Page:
through one of the links you'll find under "I Like It."

So now we have a two megabit circuit but no Internet. It's just like buying 
a T-1 line (E-1, actually -- the European data standard that runs at 2.048 
megabits-per-second) for, say $30. But to turn that into an Internet 
connection, one end has to be plugged to an Internet backbone. There are 
many ways to do this. Put one end of the circuit at your business. Put one 
end at your school. Put one end in the machine room at a local ISP.

Of course the local telephone companies hate this whole idea because they 
want to sell you that T-1 line for $500-600 per month. That's why they will 
tell you dry pairs don't exist when they usually do exist. And that's why 
phone companies are trying to get rid of dry pairs as quickly as they can.

Now let's make life worse for the phone companies by being even more 
clever. Install an 802.11b access point at your end of the line and use it 
to offer high-speed Internet access to the neighborhood. This is the part 
of the column that feels to me like the last couple minutes of the song 
"Alice's Restaurant." What if everyone got a dry pair, made an Internet 
connection, then offered wireless service to their neighbors. It's a 
beautiful thing.

And speaking of offering wireless service to the neighbors, there has been 
a great advance in that area from Linksys, the hyper-aggressive hub makers. 
This news comes courtesy of Stuart Winokur, technical support manager here 
at PBS. Linksys has come out with a firmware upgrade for its WAP 11 
Wireless Access point that allows two of them to function as 
Ethernet-to-Ethernet bridges. The firmware is free on the Linksys Website. 
The firmware also allows use of Ethernet MAC address access lists to 
restrict connections to a list that is uploaded into flash ROM. That way it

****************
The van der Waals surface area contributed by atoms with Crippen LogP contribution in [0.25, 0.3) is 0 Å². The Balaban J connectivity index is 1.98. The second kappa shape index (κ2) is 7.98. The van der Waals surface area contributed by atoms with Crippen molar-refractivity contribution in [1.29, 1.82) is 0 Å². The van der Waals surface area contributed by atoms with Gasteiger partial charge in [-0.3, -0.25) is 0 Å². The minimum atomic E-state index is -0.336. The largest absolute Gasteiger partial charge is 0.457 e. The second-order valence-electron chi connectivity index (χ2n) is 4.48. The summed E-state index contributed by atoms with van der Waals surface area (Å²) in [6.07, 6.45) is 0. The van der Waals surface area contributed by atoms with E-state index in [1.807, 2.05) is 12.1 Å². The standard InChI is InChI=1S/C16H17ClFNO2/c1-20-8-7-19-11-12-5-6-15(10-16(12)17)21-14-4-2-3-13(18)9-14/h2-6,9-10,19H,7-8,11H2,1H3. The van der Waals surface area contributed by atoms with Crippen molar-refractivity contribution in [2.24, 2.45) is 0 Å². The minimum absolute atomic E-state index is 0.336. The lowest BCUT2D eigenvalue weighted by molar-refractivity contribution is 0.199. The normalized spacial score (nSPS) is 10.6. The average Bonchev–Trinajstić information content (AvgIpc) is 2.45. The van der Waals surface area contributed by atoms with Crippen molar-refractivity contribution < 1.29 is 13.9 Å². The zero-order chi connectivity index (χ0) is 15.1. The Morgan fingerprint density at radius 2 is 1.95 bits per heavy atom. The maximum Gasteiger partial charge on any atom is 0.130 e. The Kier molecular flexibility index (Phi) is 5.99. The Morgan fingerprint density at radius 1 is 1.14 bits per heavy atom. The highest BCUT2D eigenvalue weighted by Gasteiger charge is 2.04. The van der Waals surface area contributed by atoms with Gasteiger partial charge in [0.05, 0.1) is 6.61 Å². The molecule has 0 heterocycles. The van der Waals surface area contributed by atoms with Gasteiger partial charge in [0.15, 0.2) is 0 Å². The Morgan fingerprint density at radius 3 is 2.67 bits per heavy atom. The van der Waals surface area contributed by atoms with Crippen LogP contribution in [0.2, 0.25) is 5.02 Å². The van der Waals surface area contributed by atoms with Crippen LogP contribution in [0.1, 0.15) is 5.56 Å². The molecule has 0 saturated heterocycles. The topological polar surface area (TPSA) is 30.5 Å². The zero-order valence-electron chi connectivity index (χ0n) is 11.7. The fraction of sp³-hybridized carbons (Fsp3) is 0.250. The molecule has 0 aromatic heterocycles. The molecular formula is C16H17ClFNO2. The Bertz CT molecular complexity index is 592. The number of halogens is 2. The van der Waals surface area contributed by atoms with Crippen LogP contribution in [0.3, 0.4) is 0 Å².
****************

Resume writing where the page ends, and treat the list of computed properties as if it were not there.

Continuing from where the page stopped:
is much harder for people to just cruise down your street with a notebook 
computer, surfing on your bandwidth and stealing your files.

The street price of these Linksys boxes is now down around $250, which is 
half the price of the next cheapest bridge, from SMC. And the Linksys units 
have removable antennas, too, so you can add your own high-gainer. Since 
there are three 802.11b channels in the U.S. that don't interfere, I'm 
guessing you could put the bridges on Channel 1, 6 or 11, and use an 
additional Access point in your house set to one of the other 
non-interfering channels as a standalone access point for wireless 
connections in your house and to the neighbors.

But let's say you have even grander ambitions. Not content to be a 
socialist Internet Service Provider, you want to be a capitalist ISP, too. 
All this dry pair stuff means that anyone who already has dry pairs -- LOTS 
of dry pairs -- suddenly has an asset they never knew had value. Quick like 
a bunny, buy-up that stodgy old burglar alarm company that's been limping 
along in your town for 50 years. They have a dry pair (often more than one) 
going to every building. Switch the dry pairs to digital, make the alarm 
service digital, too, then use the old alarm panel and all that excess 
bandwidth to offer both wired and wireless Internet access to the whole 
town. With the lowest circuit cost and more circuits than a regular ISP 
could ever afford, you'll soon be a broadband tycoon.